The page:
When I was a girl, I was intrigued by the idea of the "courier des bois" - French Canadian canoeists, woodsmen, trappers and traders of the late 17th and early 18th centuries-who paddled the rivers from New France westward across the continent.
Today, in the regions of Lanaudiere and Mauricie, an hour's drive northwest of Montreal and the St. Lawrence River, you can experience the physical landscape, culture and historical reality that nurtured these adventurers of old.
"Authentique" is the French word used to describe these adjacent and lesser-known regions originally dominated by Algonquin and Iroquois; settled by seigneurs (or landlords) on behalf of the King of France, as well as Jesuit missionaries; industrialized by English and French entrepreneurs; and long-time home to large French habitant families.
Lanaudiere and Mauricie-extending from the Laurentian Mountains in the west to Trois Rivieres in the east, and the mill town of Terrebonne in the south to the forest hub of La Tuque in the north, and bisected by the powerful St. Maurice River-is authentic Quebec at its best.
Our little group of adventurers began our visit through what turned out to be a landscape of rivers, falls, hydroelectric dams and lakes-all in full spate-at Terrebonne and Ile des Moulin, a restored mill on a tributary of the St. Lawrence.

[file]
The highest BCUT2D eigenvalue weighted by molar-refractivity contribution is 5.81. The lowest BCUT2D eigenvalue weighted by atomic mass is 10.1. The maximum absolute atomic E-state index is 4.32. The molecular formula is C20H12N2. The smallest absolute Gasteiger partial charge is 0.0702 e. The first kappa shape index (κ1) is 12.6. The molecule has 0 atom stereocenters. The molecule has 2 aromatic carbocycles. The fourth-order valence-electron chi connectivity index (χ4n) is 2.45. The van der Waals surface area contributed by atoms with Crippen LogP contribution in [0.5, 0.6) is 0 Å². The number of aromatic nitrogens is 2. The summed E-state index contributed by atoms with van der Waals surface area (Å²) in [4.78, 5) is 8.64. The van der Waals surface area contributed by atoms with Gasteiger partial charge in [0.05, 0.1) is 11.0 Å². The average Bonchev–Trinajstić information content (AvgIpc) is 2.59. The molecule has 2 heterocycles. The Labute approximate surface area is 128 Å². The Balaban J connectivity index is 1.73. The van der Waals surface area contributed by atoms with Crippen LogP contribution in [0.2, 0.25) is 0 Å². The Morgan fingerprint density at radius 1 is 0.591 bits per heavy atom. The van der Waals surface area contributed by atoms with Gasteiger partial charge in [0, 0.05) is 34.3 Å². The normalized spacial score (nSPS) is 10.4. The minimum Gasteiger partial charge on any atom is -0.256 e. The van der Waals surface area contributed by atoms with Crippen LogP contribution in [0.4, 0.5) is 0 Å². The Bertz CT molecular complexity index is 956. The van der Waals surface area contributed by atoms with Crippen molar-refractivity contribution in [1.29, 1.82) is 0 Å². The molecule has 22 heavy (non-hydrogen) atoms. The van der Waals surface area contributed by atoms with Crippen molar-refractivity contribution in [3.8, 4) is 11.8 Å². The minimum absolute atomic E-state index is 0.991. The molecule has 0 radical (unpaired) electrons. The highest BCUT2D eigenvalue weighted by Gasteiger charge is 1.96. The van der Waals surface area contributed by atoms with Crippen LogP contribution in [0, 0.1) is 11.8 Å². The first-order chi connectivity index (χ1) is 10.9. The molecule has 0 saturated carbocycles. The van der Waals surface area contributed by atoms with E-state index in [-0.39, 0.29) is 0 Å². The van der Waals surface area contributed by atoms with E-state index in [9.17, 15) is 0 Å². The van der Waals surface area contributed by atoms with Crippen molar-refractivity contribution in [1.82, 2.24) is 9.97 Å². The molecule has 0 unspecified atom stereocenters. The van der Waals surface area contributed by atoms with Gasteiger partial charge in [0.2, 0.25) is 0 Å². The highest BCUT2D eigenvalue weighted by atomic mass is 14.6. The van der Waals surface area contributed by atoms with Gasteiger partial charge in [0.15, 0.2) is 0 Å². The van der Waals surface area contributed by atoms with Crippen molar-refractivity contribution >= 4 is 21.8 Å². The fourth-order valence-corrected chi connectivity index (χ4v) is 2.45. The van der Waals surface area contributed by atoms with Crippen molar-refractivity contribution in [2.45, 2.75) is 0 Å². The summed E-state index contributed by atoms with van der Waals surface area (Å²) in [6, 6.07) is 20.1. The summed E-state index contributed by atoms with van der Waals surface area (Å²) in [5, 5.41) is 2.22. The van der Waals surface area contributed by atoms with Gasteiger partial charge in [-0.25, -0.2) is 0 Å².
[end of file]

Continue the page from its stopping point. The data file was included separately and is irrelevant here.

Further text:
According to our guide, in the 1720, local seigneur, Louis Lepage, "saw the river and the great flow if it, and the forest with a lot of pine and lots of oak, and built the first sawmill here." Later fur trader Simon McTavish, of the Northwest Company, bought the mill, and "the river became the road the voyageurs took to the west."
"It's here, in the early 1700s, that it began," the guide added, referring to the early industries of rural Quebec.
From Terrebonne we motored north along country roads suggestive of a simpler era, through towns with names like Saint Esprit, Sainte-Julienne, Rawdon (a longtime immigrant settlement) and St. Alphonse de Rodriquez.
Somewhere along a stretch of Cambrian-like rock, we visited the Bonsai Gros Bec, where owner Robert Smith (though entirely francophone) was nursing some rare and stunted (if appealing) tundra trees back to some kind of bonsai life.
At a small bison farm we learned how a family produces an all-natural product for mostly regional consumption. Then, for something completely different, we slipped into the ultra-modern Trappist monastery, Abbaye Val Notre Dame, nestled into La Montagne Coupee ("cut mountain"), and chatted with a young monk.
That night we stayed at a nearby inn or auberge called La Montagne Coupee and dined sumptuously (the way with Quebec auberges, it seems) while looking out over a series of rolling hills that reach towards the horizon like an ever-fading watercolour.